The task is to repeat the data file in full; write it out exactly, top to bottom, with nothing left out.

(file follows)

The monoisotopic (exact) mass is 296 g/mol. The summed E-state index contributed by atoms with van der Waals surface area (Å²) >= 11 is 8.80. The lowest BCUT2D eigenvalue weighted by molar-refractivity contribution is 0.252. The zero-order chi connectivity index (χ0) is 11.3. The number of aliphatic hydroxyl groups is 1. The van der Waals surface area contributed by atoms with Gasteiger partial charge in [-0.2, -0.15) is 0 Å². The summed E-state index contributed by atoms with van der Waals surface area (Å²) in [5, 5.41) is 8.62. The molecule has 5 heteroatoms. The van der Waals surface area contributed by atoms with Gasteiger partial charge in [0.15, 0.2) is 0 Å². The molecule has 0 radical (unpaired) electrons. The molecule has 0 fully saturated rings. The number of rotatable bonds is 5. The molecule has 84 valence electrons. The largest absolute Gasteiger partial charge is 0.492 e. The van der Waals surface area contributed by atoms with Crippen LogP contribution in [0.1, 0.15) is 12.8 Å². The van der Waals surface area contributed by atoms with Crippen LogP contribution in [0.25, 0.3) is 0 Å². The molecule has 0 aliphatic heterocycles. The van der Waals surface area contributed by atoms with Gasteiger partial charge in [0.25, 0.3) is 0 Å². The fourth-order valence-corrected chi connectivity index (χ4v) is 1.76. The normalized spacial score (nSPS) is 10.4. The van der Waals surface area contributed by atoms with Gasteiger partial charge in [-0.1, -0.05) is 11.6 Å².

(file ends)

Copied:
The monoisotopic (exact) mass is 296 g/mol. The summed E-state index contributed by atoms with van der Waals surface area (Å²) >= 11 is 8.80. The lowest BCUT2D eigenvalue weighted by molar-refractivity contribution is 0.252. The zero-order chi connectivity index (χ0) is 11.3. The number of aliphatic hydroxyl groups is 1. The van der Waals surface area contributed by atoms with Gasteiger partial charge in [-0.2, -0.15) is 0 Å². The summed E-state index contributed by atoms with van der Waals surface area (Å²) in [5, 5.41) is 8.62. The molecule has 5 heteroatoms. The van der Waals surface area contributed by atoms with Gasteiger partial charge in [0.15, 0.2) is 0 Å². The molecule has 0 radical (unpaired) electrons. The molecule has 0 fully saturated rings. The number of rotatable bonds is 5. The molecule has 84 valence electrons. The largest absolute Gasteiger partial charge is 0.492 e. The van der Waals surface area contributed by atoms with Crippen LogP contribution in [0.1, 0.15) is 12.8 Å². The van der Waals surface area contributed by atoms with Crippen LogP contribution in [0.25, 0.3) is 0 Å². The molecule has 0 aliphatic heterocycles. The van der Waals surface area contributed by atoms with Gasteiger partial charge in [0.25, 0.3) is 0 Å². The fourth-order valence-corrected chi connectivity index (χ4v) is 1.76. The normalized spacial score (nSPS) is 10.4. The van der Waals surface area contributed by atoms with Gasteiger partial charge in [-0.1, -0.05) is 11.6 Å².